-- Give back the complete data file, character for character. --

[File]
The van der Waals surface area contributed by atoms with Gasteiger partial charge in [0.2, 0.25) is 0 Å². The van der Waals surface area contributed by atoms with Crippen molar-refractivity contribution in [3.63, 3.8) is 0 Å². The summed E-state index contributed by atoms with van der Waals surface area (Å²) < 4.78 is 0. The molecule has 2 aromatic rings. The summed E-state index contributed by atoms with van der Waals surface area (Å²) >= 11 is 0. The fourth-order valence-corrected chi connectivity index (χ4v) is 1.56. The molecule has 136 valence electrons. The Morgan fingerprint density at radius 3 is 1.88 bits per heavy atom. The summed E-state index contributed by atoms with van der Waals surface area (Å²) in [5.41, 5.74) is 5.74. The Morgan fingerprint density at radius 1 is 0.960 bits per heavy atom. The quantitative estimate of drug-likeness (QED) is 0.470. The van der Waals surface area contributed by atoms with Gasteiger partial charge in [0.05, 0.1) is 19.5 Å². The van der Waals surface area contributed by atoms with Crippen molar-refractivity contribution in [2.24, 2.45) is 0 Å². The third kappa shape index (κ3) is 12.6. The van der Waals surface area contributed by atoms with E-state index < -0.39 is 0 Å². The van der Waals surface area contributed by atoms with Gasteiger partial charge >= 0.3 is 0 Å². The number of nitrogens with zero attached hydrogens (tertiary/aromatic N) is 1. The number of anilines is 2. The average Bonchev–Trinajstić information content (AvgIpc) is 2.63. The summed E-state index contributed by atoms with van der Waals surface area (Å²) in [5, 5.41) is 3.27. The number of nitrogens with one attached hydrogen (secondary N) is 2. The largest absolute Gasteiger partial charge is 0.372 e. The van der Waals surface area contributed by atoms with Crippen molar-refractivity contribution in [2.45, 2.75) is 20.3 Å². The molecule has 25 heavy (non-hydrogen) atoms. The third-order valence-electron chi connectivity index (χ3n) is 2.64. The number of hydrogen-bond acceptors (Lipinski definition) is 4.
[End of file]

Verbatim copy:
The van der Waals surface area contributed by atoms with Gasteiger partial charge in [0.2, 0.25) is 0 Å². The van der Waals surface area contributed by atoms with Crippen molar-refractivity contribution in [3.63, 3.8) is 0 Å². The summed E-state index contributed by atoms with van der Waals surface area (Å²) < 4.78 is 0. The molecule has 2 aromatic rings. The summed E-state index contributed by atoms with van der Waals surface area (Å²) >= 11 is 0. The fourth-order valence-corrected chi connectivity index (χ4v) is 1.56. The molecule has 136 valence electrons. The Morgan fingerprint density at radius 3 is 1.88 bits per heavy atom. The summed E-state index contributed by atoms with van der Waals surface area (Å²) in [5.41, 5.74) is 5.74. The Morgan fingerprint density at radius 1 is 0.960 bits per heavy atom. The quantitative estimate of drug-likeness (QED) is 0.470. The van der Waals surface area contributed by atoms with Gasteiger partial charge in [0.05, 0.1) is 19.5 Å². The van der Waals surface area contributed by atoms with Crippen molar-refractivity contribution in [2.24, 2.45) is 0 Å². The third kappa shape index (κ3) is 12.6. The van der Waals surface area contributed by atoms with E-state index < -0.39 is 0 Å². The van der Waals surface area contributed by atoms with Gasteiger partial charge >= 0.3 is 0 Å². The number of nitrogens with zero attached hydrogens (tertiary/aromatic N) is 1. The number of anilines is 2. The average Bonchev–Trinajstić information content (AvgIpc) is 2.63. The summed E-state index contributed by atoms with van der Waals surface area (Å²) in [5, 5.41) is 3.27. The number of nitrogens with one attached hydrogen (secondary N) is 2. The largest absolute Gasteiger partial charge is 0.372 e. The van der Waals surface area contributed by atoms with Crippen molar-refractivity contribution in [2.45, 2.75) is 20.3 Å². The molecule has 25 heavy (non-hydrogen) atoms. The third-order valence-electron chi connectivity index (χ3n) is 2.64. The number of hydrogen-bond acceptors (Lipinski definition) is 4.